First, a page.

We also have a “flipper” on the blade, for rapid opening, and I think a flipper can open just as fast, if not faster than an automatic folder does. It is easy to find the flipper with your thumb or finger. In fact, it is much easier than finding that little button on an automatic folder is. It doesn’t take a lot of effort to press down on the flipper and the blade flings open and locks in place, with a liner lock. And to be sure, the liner is actually the entire Titanium back of the blade, with a hardened steel lock insert to back things up – no flimsy or thin liner lock here at all. The finish on the blade is stonewashed, for a nice subdued finish, and it doesn’t show the scratches easily – that you’ll sure get on any blade that is heavily used. The front handle material is light brown G10, and this stuff is almost bulletproof – at one time, it was only used by custom knife makers ‘cause it was expensive. Both the front and Ti rear handle scales are 3D-machined, for a sure grip on the knife in all weather conditions.
BTW, this particular folder, was designed in-house at ZT/Kershaw, and I’ve seen those folks at work, amazing what they can do, especially with a 3D printer. Hardware is black oxide steel pivot nut, and spacers and steel screws. The steel nut is used to adjust the tension on the blade, and it is designed to be adjusted in the field if the blade loosens up – a very nice touch if you ask me. Plus, in the rear of the handle there is a lanyard hole. That is a nice touch, if you work over water, so you don’t lose your knife.
When the 0308 is open, it has a length of 8.9-inches, and it weighs in at 6.9-ounces, so it is close to weighing half a pound, however, it doesn’t feel that heavy when clipped in your pocket, and when it is in your hand, it balances nicely, too. What’s not to like here? When you open the blade, using the flipper, you will readily feel how smooth the blade opens, this is because ZT used KVT ball bearings, to accomplish this. Unlike blades that pivot on some kind of bronze or poly washers, the ball bearings make the made open without much effort at all.
So, the ZT0308 is a brute, and made to go to war – and it is “that” tough of a folder. However, how did it perform during my testing. And, I’m sure our readers are tired about hearing how I test my blades, especially when it comes to thick blackberry vines. Well, I happened up a long-dead super thick blackberry vine, that I somehow overlooked before. And, I put the 0308 to work on it – to see if it would cleaning slice it in half, with a single swipe of the blade. Well, much to my surprise, it actually cut this vine in two – and I tried a machete after this test, and the machete didn’t do as well. Of course, a machete isn’t “that” sharp, but still, I would have thought with all the effort I put into the cut with the machete, it would have cut that vine in two – it didn’t!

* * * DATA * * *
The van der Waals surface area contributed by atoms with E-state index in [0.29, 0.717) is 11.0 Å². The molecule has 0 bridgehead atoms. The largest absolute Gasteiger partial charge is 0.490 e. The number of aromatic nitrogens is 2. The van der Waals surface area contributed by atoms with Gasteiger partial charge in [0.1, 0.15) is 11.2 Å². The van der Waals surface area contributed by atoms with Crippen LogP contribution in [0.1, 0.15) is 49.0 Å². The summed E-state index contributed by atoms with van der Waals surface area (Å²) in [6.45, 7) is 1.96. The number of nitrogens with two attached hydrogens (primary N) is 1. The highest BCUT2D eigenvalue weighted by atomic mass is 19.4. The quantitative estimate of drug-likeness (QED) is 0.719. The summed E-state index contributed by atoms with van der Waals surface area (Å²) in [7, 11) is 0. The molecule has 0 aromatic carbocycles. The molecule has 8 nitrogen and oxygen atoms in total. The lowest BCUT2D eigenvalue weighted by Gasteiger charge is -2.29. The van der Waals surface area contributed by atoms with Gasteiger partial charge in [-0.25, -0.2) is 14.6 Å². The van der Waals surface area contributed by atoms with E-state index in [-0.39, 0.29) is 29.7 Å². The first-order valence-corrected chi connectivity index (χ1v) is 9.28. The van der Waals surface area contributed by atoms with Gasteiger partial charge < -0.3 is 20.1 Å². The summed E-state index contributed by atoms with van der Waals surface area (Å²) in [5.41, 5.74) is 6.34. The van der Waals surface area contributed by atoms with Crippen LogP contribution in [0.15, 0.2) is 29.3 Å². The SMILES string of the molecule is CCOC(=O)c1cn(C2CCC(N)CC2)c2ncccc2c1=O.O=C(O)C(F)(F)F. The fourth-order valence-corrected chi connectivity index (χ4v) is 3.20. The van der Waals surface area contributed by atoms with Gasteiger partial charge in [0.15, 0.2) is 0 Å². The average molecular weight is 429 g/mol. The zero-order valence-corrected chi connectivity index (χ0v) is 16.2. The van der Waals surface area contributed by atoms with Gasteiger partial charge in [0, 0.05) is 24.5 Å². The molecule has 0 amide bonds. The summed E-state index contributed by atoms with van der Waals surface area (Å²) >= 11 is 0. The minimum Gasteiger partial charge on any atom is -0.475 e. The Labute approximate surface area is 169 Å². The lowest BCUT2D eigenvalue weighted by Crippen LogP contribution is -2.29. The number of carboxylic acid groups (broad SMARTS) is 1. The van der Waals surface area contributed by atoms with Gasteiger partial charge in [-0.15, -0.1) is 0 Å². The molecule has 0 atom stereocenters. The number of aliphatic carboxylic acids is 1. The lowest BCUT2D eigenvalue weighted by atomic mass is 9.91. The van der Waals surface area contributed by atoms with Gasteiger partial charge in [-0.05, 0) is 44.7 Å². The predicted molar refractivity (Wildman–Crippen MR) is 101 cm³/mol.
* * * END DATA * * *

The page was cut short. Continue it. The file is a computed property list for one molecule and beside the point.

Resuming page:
Cardboard boxes are one of the toughest things on a knife blade – it dulls a blade – FAST! So, I cut a lot of pieces of larger cardboard boxes, into smaller pieces, and quite frankly, I just go tired of doing this, and relegated the rest of the cardboard box to my two German Shepherds, who love to tear apart cardboard boxes – all day long – and they’ll “fight” over the smallest of pieces because you see, the “other” dog always has the best pieces.
Once again, yellow poly rope is a tough thing to cut through, but the ZT did it, the teeth on the blade really ripped right through the rope. I also “stabbed” the knife into stacked cardboard, and it easily stabbed up to the handle. Try that with lesser knives, and odds are the lock will give way on you – not a good thing to happen. For some reason, I never got around to using this folder in the kitchen, but I’m sure it would have made for one tough steak knife.
In all my testing, over several weeks, the knife never dulled enough that it needed to be re-sharpened, however, I touched up the edge just the same, and it only took a few minutes to bring the edge back to factory sharp. And, to be sure, ZT offers a lifetime warranty on this blade. Right now, ZT has the normally $375 ZT308 model on-sale for only $300. And to be honest with you, this is a deal if you ask me. I used to collect custom-made knives, and many of them cost double this amount, and they were not any better, and most were a lot “less” of a folder than the ZT0308 is. Check one out, and be sure to shop the ‘net for your best deals on this one, it’s a winner in all respects.